Sure, there’s paranoia, but it’s not presented like this. It’s presented like a game he’s doing.

This is cemented when the door opens and some of the guards twitch at the noise.

Several of the guards twitched, distracted, and their stares wavered for a second. Roran smiled as he swept past them and into the room beyond, knowing that their lapse, slight as it was, would have allowed him to kill at least two before they could have retaliated. Until next time, he thought

Since when has Roran gotten superspeed that it would take him less than a second to kill two people, especially when he’s not in front of them right away. At least, I don’t think he is. Unless we’re talking about D&D terms again, when a combat round is 6 seconds. But even then it usually takes more than one hit to kill someone who isn’t a minion (4th ed). And I’m assuming these guys aren’t minions. And they wouldn’t be caught off guard completely. A second isn’t really enough to stop focusing completely on a possible threat.

It’d be one thing if it was Eragon, but Roran’s still human.

Last I checked.

He smirks at the guards and saunters in. Nasuada is in a room with a bunch of peoples and she’s yelling about how she doesn’t care if it gives someone a pain in their “ goiter”.

Which is throat or glands in their throat.

Which is not the image I think he was going for.

I don’t think...

She’s talking about how he needs to get her these horseshoes even if it is a pain in his goiter. If they don’t have the horseshoes then they might as well eat their horses.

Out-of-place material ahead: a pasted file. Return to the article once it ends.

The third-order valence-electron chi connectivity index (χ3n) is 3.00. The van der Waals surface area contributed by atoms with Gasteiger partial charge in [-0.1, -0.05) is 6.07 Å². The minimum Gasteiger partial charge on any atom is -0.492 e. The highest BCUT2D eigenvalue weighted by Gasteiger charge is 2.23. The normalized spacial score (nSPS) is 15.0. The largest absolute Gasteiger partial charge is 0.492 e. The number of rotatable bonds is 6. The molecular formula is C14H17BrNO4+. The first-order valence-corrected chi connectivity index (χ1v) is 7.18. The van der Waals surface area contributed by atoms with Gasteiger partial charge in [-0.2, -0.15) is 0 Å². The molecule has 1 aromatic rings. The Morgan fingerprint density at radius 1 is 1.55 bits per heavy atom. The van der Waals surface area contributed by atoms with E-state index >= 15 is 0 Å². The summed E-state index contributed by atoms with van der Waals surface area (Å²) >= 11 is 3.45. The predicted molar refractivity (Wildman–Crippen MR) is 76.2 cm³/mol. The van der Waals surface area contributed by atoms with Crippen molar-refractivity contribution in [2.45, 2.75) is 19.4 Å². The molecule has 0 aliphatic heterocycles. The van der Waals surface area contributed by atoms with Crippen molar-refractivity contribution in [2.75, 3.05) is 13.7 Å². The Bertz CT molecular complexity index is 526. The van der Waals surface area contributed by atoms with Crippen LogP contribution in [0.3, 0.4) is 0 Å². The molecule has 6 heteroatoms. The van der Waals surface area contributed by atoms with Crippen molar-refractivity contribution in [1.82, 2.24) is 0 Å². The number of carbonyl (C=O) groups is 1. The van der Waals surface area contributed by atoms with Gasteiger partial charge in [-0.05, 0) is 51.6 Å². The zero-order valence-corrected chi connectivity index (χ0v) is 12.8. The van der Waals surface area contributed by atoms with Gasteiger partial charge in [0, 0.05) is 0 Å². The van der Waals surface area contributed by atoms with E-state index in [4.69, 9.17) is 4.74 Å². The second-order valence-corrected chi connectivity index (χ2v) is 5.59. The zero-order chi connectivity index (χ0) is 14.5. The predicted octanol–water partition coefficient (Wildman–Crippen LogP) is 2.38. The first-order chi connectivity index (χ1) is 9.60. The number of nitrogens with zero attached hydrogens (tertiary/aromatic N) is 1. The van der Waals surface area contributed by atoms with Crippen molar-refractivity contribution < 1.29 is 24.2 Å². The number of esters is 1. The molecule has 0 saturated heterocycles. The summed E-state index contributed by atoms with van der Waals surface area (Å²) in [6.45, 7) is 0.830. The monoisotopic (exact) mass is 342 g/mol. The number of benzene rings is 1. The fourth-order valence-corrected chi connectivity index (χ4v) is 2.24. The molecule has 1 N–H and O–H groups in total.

All the people are nodding in agreement. This is apparently good leadership qualities. Getting people to nod in fear of you.

As one, the men she addressed answered in the affirmative. They sounded somewhat intimidated, even abashed. Roran found it both strange and impressive that Nasuada, a woman, was able to command such respect from her warriors, a respect that he shared. She was one of the most determined and intelligent people he had ever known, and he was convinced that she would have succeeded no matter where she had been born

I haven’t seen any signs of intelligence from her. Determined, yes, but intelligence no. I’m not sure how to respond to the whole she’s a woman so it’s impressive bit. It’s like he’s trying to show that even though she’s a woman she can do awesome things, but he’s sort of telling instead of showing. Like he does everything else.

After sending eight warriors away with their heads hanging and sending a page out with a note for some dwarf, (after frightening the boy “half out of his wits”) Nasuada turns her attention to Roran.

She wonders how he’s doing. He mentions about the baby and how he wasn’t sleeping well. She wants to know if he was apart of the vigil for the baby. He did not. He went to sleep.

Then she tells him she wants him to go to Aroughs to help end the siege. He has less than a week to do so. Roran admits he has no experience with breaking sieges and she should send someone else. Unfo -- I mean conveniently - - there’s no one else she can send. Martland, he who got his hand cut off is suggested, but she says you can’t ride a full gallop with one hand, because he’s going to be riding horses at full gallop changing them every ten miles.


You stay on the horse with your legs, thighs and knees. That’s how you’re supposed to do it. Mounted archers? Ride and shoot, while at full gallop. Hey mom no hands.

Also you can’t ride a horse at a full gallop the entire time. The horse would keel over and die. I’m pleased that we’re switching horses every ten miles, but even so a horse can’t ride that far all the time at a gallop.

So. Really. This is just stupid plot convenience.

Also because of this:

There are others among the Varden who know more about the arts of war, it’s true—men who have been in the field longer, men who received instruction from the finest warriors of their father’s generation—but when swords are drawn and battle is joined, it’s not knowledge or experience that matters most, it’s whether you can win, and that’s a trick you seem to have mastered. What’s more, you’re lucky.”